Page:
Sheppard, a former steeplechase jockey, used to lead these works himself, astride one of the animals. Now, he retires to a stand of pine trees the next hill to the east, about a hundred yards from the work field's fence. Stop-watch in hand, Sheppard can clock a five-furlong-or-so stretch from a crude marker to a tree.

Informed Decision did much of her work at racetracks last year. Sheppard did not want to sap her speed with too many stamina drills up the hill. But the filly has spent plenty of time in the work field and is not the first fast main-track horse with speed to exercise there. In 1985, a 2-year-old colt named Storm Cat had one of his last major drills in the field before finishing second by a nose in the Breeders' Cup Juvenile. The Daily Racing Form called, wanting the details of the work. Sheppard wasn't available, and one of his assistants tried to help.

"They wanted to know, 'How far did he work?' " Sheppard said. "And she said, 'Well, there's not an exact distance; we don't have any poles out there.' And they wanted to know, 'How fast did he work?' And she had to tell them we didn't really time the works that way. Anyway, it came out in the article, [she] said she has no idea how far or how fast Storm Cat worked."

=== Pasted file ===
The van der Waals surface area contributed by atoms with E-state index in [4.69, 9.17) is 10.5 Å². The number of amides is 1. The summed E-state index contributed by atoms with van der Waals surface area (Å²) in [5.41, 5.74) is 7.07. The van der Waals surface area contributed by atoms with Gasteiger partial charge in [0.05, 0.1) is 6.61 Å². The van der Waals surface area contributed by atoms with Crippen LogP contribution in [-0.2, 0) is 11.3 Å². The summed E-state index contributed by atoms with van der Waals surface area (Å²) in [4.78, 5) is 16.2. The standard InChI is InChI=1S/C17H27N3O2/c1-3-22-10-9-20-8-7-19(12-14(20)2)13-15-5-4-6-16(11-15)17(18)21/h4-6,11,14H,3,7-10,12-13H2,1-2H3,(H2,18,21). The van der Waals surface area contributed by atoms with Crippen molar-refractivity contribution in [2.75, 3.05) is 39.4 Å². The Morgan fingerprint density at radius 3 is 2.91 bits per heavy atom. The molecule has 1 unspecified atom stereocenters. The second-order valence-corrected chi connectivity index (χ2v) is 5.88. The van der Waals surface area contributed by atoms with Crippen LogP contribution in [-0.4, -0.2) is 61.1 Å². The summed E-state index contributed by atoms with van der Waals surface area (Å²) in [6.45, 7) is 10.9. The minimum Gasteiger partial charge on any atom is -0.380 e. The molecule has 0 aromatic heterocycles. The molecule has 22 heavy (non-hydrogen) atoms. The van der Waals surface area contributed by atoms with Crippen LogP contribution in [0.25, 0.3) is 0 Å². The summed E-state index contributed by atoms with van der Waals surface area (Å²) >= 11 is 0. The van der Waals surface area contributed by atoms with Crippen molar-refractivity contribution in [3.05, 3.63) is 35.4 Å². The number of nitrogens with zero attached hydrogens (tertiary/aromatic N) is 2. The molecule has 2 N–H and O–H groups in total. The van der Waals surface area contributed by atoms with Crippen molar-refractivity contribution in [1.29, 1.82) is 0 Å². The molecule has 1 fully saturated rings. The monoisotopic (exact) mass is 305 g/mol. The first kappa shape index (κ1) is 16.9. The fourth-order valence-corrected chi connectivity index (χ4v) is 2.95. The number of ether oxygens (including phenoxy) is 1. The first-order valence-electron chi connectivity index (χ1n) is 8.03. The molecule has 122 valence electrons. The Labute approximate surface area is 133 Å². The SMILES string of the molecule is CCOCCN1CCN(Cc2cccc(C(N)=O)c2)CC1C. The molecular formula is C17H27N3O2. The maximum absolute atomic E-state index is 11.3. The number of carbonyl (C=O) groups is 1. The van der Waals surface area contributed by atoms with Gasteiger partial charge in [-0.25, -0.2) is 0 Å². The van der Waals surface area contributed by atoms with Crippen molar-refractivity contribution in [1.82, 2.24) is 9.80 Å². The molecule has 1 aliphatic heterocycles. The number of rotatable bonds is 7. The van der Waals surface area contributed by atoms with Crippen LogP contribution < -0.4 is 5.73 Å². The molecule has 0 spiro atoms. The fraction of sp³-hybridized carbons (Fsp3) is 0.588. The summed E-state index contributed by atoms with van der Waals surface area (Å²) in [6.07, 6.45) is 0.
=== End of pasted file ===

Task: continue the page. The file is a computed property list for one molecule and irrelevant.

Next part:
Sheppard laughed heartily at this oft-told tale.

Born in 1940 in the English village of Ashwell, Sheppard gave up a job in his family's London stock trading company to train horses in America. He owns the 65-acre farm known as Ashwell Stables and rents a 300-acre parcel with the fast-work field, a main barn, and several paddocks.

North of the farm is Sheppard's original fast-work field, where King Ranch cattle were fattened for market over the summer. In the spring and fall, Sheppard sent his horses there to exercise.